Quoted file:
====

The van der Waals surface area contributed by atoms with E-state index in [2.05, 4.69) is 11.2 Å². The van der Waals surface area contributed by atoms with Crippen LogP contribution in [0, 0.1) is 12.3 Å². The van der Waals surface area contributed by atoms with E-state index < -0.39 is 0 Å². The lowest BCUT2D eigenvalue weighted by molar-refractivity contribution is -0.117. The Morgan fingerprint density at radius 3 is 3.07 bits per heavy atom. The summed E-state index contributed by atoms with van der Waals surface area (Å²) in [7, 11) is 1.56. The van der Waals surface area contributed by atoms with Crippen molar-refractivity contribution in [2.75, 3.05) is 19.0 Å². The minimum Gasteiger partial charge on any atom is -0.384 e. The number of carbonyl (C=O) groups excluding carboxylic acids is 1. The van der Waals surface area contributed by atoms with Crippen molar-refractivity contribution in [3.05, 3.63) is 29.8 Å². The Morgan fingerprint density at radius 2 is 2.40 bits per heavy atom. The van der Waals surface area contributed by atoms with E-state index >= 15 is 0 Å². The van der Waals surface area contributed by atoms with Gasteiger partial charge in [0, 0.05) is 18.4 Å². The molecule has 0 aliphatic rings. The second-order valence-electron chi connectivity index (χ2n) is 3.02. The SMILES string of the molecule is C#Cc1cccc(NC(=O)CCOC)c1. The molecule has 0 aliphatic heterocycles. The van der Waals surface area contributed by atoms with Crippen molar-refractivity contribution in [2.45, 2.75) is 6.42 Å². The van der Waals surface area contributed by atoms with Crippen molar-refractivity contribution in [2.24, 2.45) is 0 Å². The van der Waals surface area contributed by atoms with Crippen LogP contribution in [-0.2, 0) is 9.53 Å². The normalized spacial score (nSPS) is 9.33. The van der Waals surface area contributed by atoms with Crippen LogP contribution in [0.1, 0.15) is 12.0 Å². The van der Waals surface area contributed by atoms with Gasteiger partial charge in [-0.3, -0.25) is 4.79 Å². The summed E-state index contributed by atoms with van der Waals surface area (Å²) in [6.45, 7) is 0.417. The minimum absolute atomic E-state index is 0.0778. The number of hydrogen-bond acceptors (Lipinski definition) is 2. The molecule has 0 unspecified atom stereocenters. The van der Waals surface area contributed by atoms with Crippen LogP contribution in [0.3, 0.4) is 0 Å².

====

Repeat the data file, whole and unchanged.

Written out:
The van der Waals surface area contributed by atoms with E-state index in [2.05, 4.69) is 11.2 Å². The van der Waals surface area contributed by atoms with Crippen LogP contribution in [0, 0.1) is 12.3 Å². The van der Waals surface area contributed by atoms with E-state index < -0.39 is 0 Å². The lowest BCUT2D eigenvalue weighted by molar-refractivity contribution is -0.117. The Morgan fingerprint density at radius 3 is 3.07 bits per heavy atom. The summed E-state index contributed by atoms with van der Waals surface area (Å²) in [7, 11) is 1.56. The van der Waals surface area contributed by atoms with Crippen molar-refractivity contribution in [2.75, 3.05) is 19.0 Å². The minimum Gasteiger partial charge on any atom is -0.384 e. The number of carbonyl (C=O) groups excluding carboxylic acids is 1. The van der Waals surface area contributed by atoms with Crippen molar-refractivity contribution in [3.05, 3.63) is 29.8 Å². The Morgan fingerprint density at radius 2 is 2.40 bits per heavy atom. The van der Waals surface area contributed by atoms with E-state index >= 15 is 0 Å². The van der Waals surface area contributed by atoms with Gasteiger partial charge in [0, 0.05) is 18.4 Å². The molecule has 0 aliphatic rings. The second-order valence-electron chi connectivity index (χ2n) is 3.02. The SMILES string of the molecule is C#Cc1cccc(NC(=O)CCOC)c1. The molecule has 0 aliphatic heterocycles. The van der Waals surface area contributed by atoms with Crippen molar-refractivity contribution in [2.45, 2.75) is 6.42 Å². The van der Waals surface area contributed by atoms with Crippen molar-refractivity contribution in [2.24, 2.45) is 0 Å². The van der Waals surface area contributed by atoms with Crippen LogP contribution in [-0.2, 0) is 9.53 Å². The normalized spacial score (nSPS) is 9.33. The van der Waals surface area contributed by atoms with Crippen LogP contribution in [0.1, 0.15) is 12.0 Å². The van der Waals surface area contributed by atoms with Gasteiger partial charge in [-0.3, -0.25) is 4.79 Å². The summed E-state index contributed by atoms with van der Waals surface area (Å²) in [6.45, 7) is 0.417. The minimum absolute atomic E-state index is 0.0778. The number of hydrogen-bond acceptors (Lipinski definition) is 2. The molecule has 0 unspecified atom stereocenters. The van der Waals surface area contributed by atoms with Crippen LogP contribution in [0.3, 0.4) is 0 Å².